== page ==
How Slapping Changed Madison Melvin’s Game
Madison Melvin is a senior outfielder for West Chester University at the Division II level of college softball.
Playing in the competitive PSAC, Melvin has been outstanding in her college softball career to date. In her junior season, Melvin earned All-American honors as well as the Golden Shoes Award with 56 stolen bases, which goes to the Division II stolen bases leader. She now holds West Chester's career stolen base record with 89 heading into her senior season.
With her speed, baserunning skills and small-ball game, Melvin knew she would be able to play high-level, competitive collegiate softball. She encountered many changes and challenges, however, to get to this point in her career.
Softball America spoke with Melvin about how positional changes can positively impact one's college softball career, along with other important parts of her softball journey.
Softball America: What is it like to play college softball at the Division II level?
Madison Melvin: I was never focused on what division I was playing in, I just wanted to play at a more competitive level. Playing at the Division II level is challenging and rewarding. My coaches, Diane Lokey and Laura Altenburger, push us out of our comfort zones every day. You have to work hard and give it your all, regardless of what division you are playing in.
SA: What made you switch from hitting right-handed to left-handed, and how has that impacted your game?
MM: Ever since I was in 8th grade, my travel coaches, Rich Onorato and Randy MacNair, started introducing me to the idea of slapping. I tried it here and there, but I did not want to switch over. This went on until my junior year of high school, and ever since then, I have hit lefty. It was hard to begin implementing in games when I first started because I was not consistently successful, which brought my confidence down. I also did not really understand just how much it could positively impact my game, but once I started doing it full time, I realized that it was nothing but beneficial. I like to use my speed to my advantage, and once I started getting more comfortable with bunting and soft slapping, I knew I could use it to really impact my game. I am still learning every day, but I am glad that I made this change for myself and my softball career.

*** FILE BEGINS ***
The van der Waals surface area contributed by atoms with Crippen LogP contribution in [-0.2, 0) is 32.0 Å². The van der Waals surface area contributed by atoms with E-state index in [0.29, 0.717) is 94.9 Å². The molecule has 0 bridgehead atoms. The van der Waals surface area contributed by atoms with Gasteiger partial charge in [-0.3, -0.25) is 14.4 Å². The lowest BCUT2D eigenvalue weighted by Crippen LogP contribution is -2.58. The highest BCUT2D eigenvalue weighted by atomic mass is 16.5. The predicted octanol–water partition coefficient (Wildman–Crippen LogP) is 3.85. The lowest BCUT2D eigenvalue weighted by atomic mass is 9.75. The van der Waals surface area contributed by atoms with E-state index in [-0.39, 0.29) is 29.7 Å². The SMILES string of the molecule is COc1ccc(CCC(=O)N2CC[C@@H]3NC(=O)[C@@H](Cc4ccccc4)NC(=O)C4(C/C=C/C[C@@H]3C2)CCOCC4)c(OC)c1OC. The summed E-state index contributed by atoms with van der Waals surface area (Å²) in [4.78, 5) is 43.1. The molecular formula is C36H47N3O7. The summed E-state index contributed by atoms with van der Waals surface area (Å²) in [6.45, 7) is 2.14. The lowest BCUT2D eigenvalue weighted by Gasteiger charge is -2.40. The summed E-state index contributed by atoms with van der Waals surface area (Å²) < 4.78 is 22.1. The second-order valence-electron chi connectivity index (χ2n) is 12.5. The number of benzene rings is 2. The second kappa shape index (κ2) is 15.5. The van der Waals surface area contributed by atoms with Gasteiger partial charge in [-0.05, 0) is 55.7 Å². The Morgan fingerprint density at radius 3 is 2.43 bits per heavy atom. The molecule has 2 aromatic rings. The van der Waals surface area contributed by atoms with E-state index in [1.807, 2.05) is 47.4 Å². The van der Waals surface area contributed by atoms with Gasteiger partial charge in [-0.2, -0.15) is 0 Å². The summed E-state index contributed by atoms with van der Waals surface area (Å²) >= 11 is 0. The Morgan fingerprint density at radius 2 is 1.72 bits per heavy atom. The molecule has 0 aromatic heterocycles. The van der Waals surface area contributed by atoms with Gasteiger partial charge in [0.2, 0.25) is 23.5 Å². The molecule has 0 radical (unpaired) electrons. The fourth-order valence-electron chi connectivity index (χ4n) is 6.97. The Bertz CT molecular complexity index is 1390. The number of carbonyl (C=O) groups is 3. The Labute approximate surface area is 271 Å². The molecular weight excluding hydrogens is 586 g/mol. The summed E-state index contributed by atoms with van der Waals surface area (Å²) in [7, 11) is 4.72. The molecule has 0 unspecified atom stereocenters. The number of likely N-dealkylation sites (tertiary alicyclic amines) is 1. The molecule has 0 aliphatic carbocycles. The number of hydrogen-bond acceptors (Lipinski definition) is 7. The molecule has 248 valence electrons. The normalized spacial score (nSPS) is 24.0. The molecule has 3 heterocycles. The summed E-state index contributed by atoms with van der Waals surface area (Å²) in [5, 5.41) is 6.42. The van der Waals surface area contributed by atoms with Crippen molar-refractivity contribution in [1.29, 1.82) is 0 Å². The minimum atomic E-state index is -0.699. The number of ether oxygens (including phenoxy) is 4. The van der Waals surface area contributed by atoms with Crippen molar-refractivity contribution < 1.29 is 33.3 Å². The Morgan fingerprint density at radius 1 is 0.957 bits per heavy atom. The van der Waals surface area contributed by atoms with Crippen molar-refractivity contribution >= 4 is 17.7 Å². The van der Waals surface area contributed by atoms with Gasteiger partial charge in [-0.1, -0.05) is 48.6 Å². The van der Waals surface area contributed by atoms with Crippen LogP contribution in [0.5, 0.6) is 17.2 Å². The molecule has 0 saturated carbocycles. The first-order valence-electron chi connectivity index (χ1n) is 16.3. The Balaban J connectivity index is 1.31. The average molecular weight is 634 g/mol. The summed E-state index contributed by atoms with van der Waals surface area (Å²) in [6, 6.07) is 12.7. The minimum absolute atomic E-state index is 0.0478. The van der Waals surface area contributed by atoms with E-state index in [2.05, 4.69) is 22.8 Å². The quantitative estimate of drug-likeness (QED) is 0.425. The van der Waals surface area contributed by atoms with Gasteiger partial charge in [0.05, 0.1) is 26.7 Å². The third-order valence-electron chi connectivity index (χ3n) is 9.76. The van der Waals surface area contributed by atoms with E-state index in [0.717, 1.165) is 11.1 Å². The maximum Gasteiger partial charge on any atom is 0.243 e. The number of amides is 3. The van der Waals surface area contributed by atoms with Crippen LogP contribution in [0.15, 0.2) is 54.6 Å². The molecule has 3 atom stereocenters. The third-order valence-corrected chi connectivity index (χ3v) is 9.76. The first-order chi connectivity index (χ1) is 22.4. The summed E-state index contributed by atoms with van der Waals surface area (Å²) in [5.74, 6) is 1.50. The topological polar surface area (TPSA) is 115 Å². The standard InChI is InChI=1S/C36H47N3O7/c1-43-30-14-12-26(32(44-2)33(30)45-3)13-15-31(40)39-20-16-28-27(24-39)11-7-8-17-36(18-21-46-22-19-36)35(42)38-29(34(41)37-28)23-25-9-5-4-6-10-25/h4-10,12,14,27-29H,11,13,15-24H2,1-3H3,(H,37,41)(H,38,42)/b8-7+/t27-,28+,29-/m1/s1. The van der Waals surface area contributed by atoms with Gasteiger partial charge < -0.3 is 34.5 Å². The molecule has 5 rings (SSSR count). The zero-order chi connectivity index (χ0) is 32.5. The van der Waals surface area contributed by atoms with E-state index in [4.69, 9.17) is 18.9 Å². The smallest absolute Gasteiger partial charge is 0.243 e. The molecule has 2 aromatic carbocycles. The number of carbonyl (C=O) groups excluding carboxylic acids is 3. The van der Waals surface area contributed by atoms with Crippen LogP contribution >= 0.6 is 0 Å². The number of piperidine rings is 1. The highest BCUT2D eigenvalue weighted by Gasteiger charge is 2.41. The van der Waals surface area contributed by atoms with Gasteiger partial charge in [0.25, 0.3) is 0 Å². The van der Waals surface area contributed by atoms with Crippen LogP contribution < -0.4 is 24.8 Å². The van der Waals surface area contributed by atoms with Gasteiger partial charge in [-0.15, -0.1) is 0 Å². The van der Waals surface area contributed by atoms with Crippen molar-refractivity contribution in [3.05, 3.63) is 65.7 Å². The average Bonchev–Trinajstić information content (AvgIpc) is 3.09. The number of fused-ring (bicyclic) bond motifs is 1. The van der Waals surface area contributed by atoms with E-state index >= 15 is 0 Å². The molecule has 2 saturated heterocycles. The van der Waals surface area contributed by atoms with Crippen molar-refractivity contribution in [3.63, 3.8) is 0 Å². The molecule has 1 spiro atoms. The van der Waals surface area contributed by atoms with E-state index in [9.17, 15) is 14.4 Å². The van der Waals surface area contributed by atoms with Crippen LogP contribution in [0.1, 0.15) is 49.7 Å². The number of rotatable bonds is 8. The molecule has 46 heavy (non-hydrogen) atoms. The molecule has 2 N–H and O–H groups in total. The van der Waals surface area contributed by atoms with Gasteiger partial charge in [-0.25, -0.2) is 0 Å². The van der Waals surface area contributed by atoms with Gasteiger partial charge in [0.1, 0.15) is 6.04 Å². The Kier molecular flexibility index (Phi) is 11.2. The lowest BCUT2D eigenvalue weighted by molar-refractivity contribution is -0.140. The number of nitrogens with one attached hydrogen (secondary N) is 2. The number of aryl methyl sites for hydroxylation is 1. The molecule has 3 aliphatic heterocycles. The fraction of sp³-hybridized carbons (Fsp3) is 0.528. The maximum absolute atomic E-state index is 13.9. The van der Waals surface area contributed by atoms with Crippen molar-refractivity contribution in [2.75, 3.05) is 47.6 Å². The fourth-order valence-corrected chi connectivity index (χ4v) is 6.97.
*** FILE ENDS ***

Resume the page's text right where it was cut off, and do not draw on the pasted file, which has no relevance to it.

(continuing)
SA: You also changed fielding positions, going from second base to the outfield in college. What was that like for you?
MM: It was a tough transition for me, especially at the collegiate level. Playing second base my whole life up until that point meant that I was very quick with transitions, but I was throwing completely sidearmed. This did not translate well into the outfield, as I was not comfortable or confident knowing I had these differences in how I threw. It took a long time to transition, and sometimes I do go back to my old ways, but I am way more comfortable now than I ever thought I would be.
SA: You have a younger sister, Hailey Melvin, who plays on your team as well. What is it like to play college softball with your sibling?
MM: Playing with my sister makes my experience so much more fun. We played on different teams growing up, until my junior year when she moved onto my travel team, the New Jersey Mystics. She has always joked that she would never want to play at the same school as me, but when she visited West Chester, she fell in love with it like I did. I was very excited when I found out she decided to go there. Our level of competitiveness definitely has grown, but we love to cheer for each other and watch each other's successes.
SA: What is a piece of advice you would give to younger players who are thinking about changing a position or the way they hit?
MM: My advice to younger players who may want to change to slapping or any other part of their game is to just try it out. You do not have to completely switch something right away, but do not be discouraged from giving it a chance. There were times when I was just starting that I would slap until I had two strikes, then I would go back to (batting) righty. Once you get the hang of anything you do, it is so rewarding.